6 common mistakes to avoid when filling out your federal financial assistance form
Completing the Free Student Aid Application – better known as FAFSA – can be long and arduous, but fetch thousands of dollars in subsidized student loans. Due to the time it usually takes to complete, there are some common mistakes that the Federal Aid Office has seen often enough to be brought to the attention of students and parents.
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Here are the six most common mistakes you want to avoid to make sure you receive as much financial assistance as possible:
The Federal Student Aid Office lists this as their # 1 mistake for good reason. Many often avoid filing all together even though they qualify. They claim that some of the reasons they usually get for people not wanting to file are fear that it will be too difficult or the belief that they will not qualify. They insist that is not the case and that there is no income limit on federal student aid.
The FAFSA form is not only for Pell Grants, but also for applying for Federal Work Study Funds, Federal Student Loans, and even scholarships and grants offered by your state, school, or private organization.
Do not differentiate your information from that of your parents
The financial information of the student and his parents must be included in the FAFSA application – separately. The government must not only be able to assess the financial situation of the entire household, but also of each person individually. If the child has more income than the parent, for example, this could affect the amount of assistance granted.
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Do not disclose accurate financial information
You do not need to disclose each of your financial assets in the FAFSA form, but you do need to disclose the real estate holdings, their value, and the rents you receive – although the value of the house you are currently living in does not have no need to be included. Your 401k contributions and retirement account are also among the assets that don’t need to be reported. A specific overview of the items that do not need to be included can be found here.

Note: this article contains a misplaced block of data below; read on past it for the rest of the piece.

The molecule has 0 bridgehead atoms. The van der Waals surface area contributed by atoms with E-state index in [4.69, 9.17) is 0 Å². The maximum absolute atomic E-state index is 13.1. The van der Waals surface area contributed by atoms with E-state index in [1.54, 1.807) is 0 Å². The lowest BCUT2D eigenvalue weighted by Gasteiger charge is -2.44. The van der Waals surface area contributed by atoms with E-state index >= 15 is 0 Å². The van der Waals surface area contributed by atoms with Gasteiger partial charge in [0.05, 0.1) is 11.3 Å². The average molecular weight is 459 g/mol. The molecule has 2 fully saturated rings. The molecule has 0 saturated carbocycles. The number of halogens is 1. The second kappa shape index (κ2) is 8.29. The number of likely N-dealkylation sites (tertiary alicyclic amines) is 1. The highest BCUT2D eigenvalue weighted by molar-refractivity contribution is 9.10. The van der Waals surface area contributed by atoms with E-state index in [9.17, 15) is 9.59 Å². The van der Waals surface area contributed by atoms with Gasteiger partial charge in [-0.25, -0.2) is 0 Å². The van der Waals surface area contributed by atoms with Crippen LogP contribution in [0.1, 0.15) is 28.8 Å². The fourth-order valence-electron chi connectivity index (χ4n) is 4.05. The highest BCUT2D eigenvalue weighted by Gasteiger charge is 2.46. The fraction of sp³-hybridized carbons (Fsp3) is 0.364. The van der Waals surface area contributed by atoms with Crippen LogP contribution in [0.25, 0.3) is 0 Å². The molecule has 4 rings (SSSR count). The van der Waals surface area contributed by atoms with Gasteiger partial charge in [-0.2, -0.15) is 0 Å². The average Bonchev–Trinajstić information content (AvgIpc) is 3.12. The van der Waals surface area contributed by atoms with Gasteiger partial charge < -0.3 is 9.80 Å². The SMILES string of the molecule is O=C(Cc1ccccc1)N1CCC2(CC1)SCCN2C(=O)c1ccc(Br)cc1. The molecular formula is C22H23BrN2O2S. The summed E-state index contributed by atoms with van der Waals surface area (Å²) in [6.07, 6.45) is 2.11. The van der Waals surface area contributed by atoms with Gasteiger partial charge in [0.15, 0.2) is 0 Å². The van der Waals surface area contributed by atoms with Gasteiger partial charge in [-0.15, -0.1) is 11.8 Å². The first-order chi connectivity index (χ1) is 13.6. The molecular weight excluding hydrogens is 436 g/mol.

Use of parent’s FSA identifier
Parent AND student need their own separate FSA credentials if the student is a dependent claimed on their parents’ taxes and you and your parents both want to sign the FAFSA form online. It is strongly recommended that you do not share FSA credentials with each other as this may cause delays or problems with your financial aid. Since financial aid is on a first come, first served basis, it could cost you thousands of dollars in aid – or aid in total.
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Do not use IRS recovery tool
Filling out financial information is the most difficult part of the FAFSA process, but through a direct link with the IRS, eligible students and parents can automatically transfer all of their 2019 tax information into the FAFSA 2021-2022 form to the IRS Direct help. This eliminates the possibility of errors and the Federal Aid Office says it is the fastest and most accurate way to enter your tax return information into the FAFSA form.
Don’t think of yourself as a dependent student
The Federal Student Aid Office states that even if you support yourself, pay your own bills, and report your own taxes, you can still be considered a dependent student for federal student aid purposes. Dependency guidelines for financial aid are determined by Congress and are different from the IRS dependency guidelines. They point out that if you are considered a dependent student and fail to provide parent information, your FAFSA form may not be processed and / or you may be eligible for loans that you may need to repay.
With the FAFSA deadline fast approaching, don’t delay getting your documents together and start filling out the financial aid form.
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Last updated: September 15, 2021
This article originally appeared on GOBankingRates.com: 6 Common Mistakes To Avoid When Filling Out Your Federal Financial Aid Form